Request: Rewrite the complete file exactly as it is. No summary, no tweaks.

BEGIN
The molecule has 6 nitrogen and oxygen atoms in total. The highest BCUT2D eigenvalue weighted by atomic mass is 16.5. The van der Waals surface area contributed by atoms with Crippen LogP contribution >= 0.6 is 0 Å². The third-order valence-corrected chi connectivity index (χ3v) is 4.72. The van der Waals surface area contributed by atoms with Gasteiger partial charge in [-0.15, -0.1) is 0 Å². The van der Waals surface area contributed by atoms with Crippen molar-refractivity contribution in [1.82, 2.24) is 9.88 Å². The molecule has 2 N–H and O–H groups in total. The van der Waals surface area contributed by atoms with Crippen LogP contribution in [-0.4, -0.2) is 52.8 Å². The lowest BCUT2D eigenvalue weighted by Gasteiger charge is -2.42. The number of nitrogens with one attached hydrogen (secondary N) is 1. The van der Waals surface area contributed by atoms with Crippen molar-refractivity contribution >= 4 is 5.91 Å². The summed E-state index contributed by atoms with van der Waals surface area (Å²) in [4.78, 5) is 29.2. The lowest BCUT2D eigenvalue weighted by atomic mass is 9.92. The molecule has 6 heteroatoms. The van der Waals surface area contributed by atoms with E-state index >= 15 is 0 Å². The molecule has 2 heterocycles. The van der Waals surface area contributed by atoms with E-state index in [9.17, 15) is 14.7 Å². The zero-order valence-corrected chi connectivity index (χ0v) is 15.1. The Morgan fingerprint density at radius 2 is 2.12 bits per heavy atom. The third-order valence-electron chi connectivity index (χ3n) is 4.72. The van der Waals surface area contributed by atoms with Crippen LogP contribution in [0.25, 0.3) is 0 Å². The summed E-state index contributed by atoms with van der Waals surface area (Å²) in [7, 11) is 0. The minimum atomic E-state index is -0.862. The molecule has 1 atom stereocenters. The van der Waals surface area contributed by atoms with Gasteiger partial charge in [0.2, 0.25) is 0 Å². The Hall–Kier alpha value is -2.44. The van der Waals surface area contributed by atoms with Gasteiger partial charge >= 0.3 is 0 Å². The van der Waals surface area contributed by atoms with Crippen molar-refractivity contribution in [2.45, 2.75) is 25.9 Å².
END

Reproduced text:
The molecule has 6 nitrogen and oxygen atoms in total. The highest BCUT2D eigenvalue weighted by atomic mass is 16.5. The van der Waals surface area contributed by atoms with Crippen LogP contribution >= 0.6 is 0 Å². The third-order valence-corrected chi connectivity index (χ3v) is 4.72. The van der Waals surface area contributed by atoms with Gasteiger partial charge in [-0.15, -0.1) is 0 Å². The van der Waals surface area contributed by atoms with Crippen molar-refractivity contribution in [1.82, 2.24) is 9.88 Å². The molecule has 2 N–H and O–H groups in total. The van der Waals surface area contributed by atoms with Crippen LogP contribution in [-0.4, -0.2) is 52.8 Å². The lowest BCUT2D eigenvalue weighted by Gasteiger charge is -2.42. The number of nitrogens with one attached hydrogen (secondary N) is 1. The van der Waals surface area contributed by atoms with Crippen molar-refractivity contribution >= 4 is 5.91 Å². The summed E-state index contributed by atoms with van der Waals surface area (Å²) in [4.78, 5) is 29.2. The lowest BCUT2D eigenvalue weighted by atomic mass is 9.92. The molecule has 6 heteroatoms. The van der Waals surface area contributed by atoms with E-state index >= 15 is 0 Å². The molecule has 2 heterocycles. The van der Waals surface area contributed by atoms with E-state index in [9.17, 15) is 14.7 Å². The zero-order valence-corrected chi connectivity index (χ0v) is 15.1. The Morgan fingerprint density at radius 2 is 2.12 bits per heavy atom. The third-order valence-electron chi connectivity index (χ3n) is 4.72. The van der Waals surface area contributed by atoms with Crippen LogP contribution in [0.25, 0.3) is 0 Å². The summed E-state index contributed by atoms with van der Waals surface area (Å²) in [7, 11) is 0. The minimum atomic E-state index is -0.862. The molecule has 1 atom stereocenters. The van der Waals surface area contributed by atoms with Gasteiger partial charge in [0.2, 0.25) is 0 Å². The Hall–Kier alpha value is -2.44. The van der Waals surface area contributed by atoms with Gasteiger partial charge >= 0.3 is 0 Å². The van der Waals surface area contributed by atoms with Crippen molar-refractivity contribution in [2.45, 2.75) is 25.9 Å².